The Importance of a Good Front Porch

As a resident of the Humanities House, I am fortunate enough to have a lovely, semi-private front porch on which to spend the majority of my downtime. Many residents of Drury’s campus have nothing but public spaces or patches of pavement from which they can enjoy the outdoors. The front porch of this house has been my constant companion through many afternoons of doing homework and snacking. The front porch offers an interesting perspective on life at Drury and has taught me things a classroom in Burnham cannot.

It might sound unusual, but watching squirrels run through the trees has taught me a lot about existing in the now. Squirrels have to focus on the branch in front of them, otherwise they are sure to hit the ground and never make it to that nut on the next tree. It amazes me that even though their desire to eat is probably crazy intense, they are still able to focus on the task at hand; not falling down. The future is a significant fear for me. As I spend time dreaming about the future, I sometimes have a hard time focusing on the task at hand. I think a lot about life after college, searching the web for graduate schools and future apartments. I’ve been told that college is the place where you discover yourself, to get involved and soak it all in.  Spending time on the front porch allows me to just sit and observe life going by.  It has helped me practice living in the present and not worrying so much about my next move; focusing on the task at hand.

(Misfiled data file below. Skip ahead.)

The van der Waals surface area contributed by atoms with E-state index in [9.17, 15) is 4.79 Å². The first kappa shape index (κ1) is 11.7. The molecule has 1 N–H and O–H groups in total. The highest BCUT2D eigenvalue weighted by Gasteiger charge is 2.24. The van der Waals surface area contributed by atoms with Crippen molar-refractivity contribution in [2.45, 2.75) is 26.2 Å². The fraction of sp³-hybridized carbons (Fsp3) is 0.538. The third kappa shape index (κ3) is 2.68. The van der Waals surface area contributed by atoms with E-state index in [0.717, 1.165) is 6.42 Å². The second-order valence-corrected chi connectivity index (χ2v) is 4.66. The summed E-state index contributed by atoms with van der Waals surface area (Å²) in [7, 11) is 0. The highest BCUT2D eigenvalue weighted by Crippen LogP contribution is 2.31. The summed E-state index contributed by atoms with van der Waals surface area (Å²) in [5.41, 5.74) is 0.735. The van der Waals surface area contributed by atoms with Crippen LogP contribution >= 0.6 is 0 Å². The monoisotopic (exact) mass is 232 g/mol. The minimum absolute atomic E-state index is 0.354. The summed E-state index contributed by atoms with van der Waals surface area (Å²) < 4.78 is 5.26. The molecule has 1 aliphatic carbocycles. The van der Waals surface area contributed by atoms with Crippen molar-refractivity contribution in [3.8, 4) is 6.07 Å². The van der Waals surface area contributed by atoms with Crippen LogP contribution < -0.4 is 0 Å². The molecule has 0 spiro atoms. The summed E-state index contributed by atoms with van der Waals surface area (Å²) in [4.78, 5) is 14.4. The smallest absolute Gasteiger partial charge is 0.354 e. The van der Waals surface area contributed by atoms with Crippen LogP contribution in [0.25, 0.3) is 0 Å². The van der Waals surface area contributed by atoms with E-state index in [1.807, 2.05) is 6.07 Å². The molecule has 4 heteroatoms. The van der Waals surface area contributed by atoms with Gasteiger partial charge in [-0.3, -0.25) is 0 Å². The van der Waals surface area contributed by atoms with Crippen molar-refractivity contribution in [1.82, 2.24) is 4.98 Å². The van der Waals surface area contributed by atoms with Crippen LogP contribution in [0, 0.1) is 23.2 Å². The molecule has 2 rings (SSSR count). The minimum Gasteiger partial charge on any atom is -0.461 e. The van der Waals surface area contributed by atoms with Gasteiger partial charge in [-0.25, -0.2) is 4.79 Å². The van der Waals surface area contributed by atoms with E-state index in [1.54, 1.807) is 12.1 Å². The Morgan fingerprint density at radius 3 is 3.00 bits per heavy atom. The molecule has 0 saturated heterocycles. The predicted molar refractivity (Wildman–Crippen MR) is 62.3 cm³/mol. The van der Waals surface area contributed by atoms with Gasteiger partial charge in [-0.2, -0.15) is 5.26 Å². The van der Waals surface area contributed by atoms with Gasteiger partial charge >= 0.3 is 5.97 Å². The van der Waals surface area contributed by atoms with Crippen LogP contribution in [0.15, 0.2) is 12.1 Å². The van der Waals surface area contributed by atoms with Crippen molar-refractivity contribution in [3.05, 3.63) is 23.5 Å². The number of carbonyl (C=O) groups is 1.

While sitting on the front porch, I see middle and high school students walking home. I wonder if they think about some of the same things I did when I was their age, including the future?  Or are the kids walking by thinking about other things in their lives, such as who will be home when they get there and if there will be food for dinner?  I’ve always known I’ll have food to eat for dinner and a safe place to sleep. Not all of the kids in the neighborhoods around Drury have those luxuries. The front porch has allowed me to observe the neighborhood around campus in a way that walking down Drury Lane does not. It has taught me to be thankful for all of the opportunities I am afforded at Drury, to take advantage of them, and recognize how they will help me find security in the future.

The front porch of the Humanities House has, in some ways, been more of a home to me than the actual house. I have learned that a front porch is a necessity in my life. I do not know how I have lived so long without one. While many of my goals for the future evolve daily, one that remains the same is the goal to one day have a house with a front porch as great as the one here. As the year moves on, I will continue to live my life from this porch. I expect many more introspective discoveries (like how spiders are really gross) to come from my time here, and my ability to enjoy the present to expand. A space so comfortable is hard to come by, and come next summer, I will have to move on to another living space. I just hope that everyone can find the same comfort and learning environment somewhere at Drury that I have found on this porch, and I hope that when the time comes, I’ll find another one, too.

— ES

Facebooktwitter

One Comment

  1. Emma-Quin: Thanks for this post! I think all houses need big front porches. As you suggest, they offer a physical means of connecting with life outside of the home, and a way to invite that life on in. Lovely reflection!

Leave a Reply